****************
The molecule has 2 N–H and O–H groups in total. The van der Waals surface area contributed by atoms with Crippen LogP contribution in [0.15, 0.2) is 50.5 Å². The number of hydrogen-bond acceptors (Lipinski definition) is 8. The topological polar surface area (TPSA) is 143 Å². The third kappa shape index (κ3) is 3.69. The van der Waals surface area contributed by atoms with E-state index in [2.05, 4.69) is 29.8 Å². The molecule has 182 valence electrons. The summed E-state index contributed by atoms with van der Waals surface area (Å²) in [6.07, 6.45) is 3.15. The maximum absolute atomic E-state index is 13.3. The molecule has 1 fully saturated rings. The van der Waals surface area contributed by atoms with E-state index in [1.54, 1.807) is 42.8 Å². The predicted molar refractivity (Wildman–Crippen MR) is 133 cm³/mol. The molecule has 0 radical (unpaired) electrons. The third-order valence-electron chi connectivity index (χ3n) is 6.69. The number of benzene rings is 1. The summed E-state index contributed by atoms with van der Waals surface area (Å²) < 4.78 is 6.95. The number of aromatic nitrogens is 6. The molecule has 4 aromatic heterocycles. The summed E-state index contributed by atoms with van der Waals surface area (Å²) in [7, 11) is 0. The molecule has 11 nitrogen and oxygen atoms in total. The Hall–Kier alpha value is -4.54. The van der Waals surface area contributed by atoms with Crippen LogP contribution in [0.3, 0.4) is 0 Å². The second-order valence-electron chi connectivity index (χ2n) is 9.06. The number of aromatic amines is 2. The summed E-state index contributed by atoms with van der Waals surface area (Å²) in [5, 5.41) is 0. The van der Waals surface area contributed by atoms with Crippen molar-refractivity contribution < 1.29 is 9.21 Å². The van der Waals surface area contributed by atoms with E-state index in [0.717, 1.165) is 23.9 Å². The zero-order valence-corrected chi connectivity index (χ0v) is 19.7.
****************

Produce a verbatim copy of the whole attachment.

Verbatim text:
The molecule has 2 N–H and O–H groups in total. The van der Waals surface area contributed by atoms with Crippen LogP contribution in [0.15, 0.2) is 50.5 Å². The number of hydrogen-bond acceptors (Lipinski definition) is 8. The topological polar surface area (TPSA) is 143 Å². The third kappa shape index (κ3) is 3.69. The van der Waals surface area contributed by atoms with E-state index in [2.05, 4.69) is 29.8 Å². The molecule has 182 valence electrons. The summed E-state index contributed by atoms with van der Waals surface area (Å²) in [6.07, 6.45) is 3.15. The maximum absolute atomic E-state index is 13.3. The molecule has 1 fully saturated rings. The van der Waals surface area contributed by atoms with E-state index in [1.54, 1.807) is 42.8 Å². The predicted molar refractivity (Wildman–Crippen MR) is 133 cm³/mol. The molecule has 0 radical (unpaired) electrons. The third-order valence-electron chi connectivity index (χ3n) is 6.69. The number of benzene rings is 1. The summed E-state index contributed by atoms with van der Waals surface area (Å²) < 4.78 is 6.95. The number of aromatic nitrogens is 6. The molecule has 4 aromatic heterocycles. The summed E-state index contributed by atoms with van der Waals surface area (Å²) in [7, 11) is 0. The molecule has 11 nitrogen and oxygen atoms in total. The Hall–Kier alpha value is -4.54. The van der Waals surface area contributed by atoms with Crippen LogP contribution in [0.3, 0.4) is 0 Å². The second-order valence-electron chi connectivity index (χ2n) is 9.06. The number of aromatic amines is 2. The summed E-state index contributed by atoms with van der Waals surface area (Å²) in [5, 5.41) is 0. The van der Waals surface area contributed by atoms with Crippen molar-refractivity contribution < 1.29 is 9.21 Å². The van der Waals surface area contributed by atoms with E-state index in [0.717, 1.165) is 23.9 Å². The zero-order valence-corrected chi connectivity index (χ0v) is 19.7.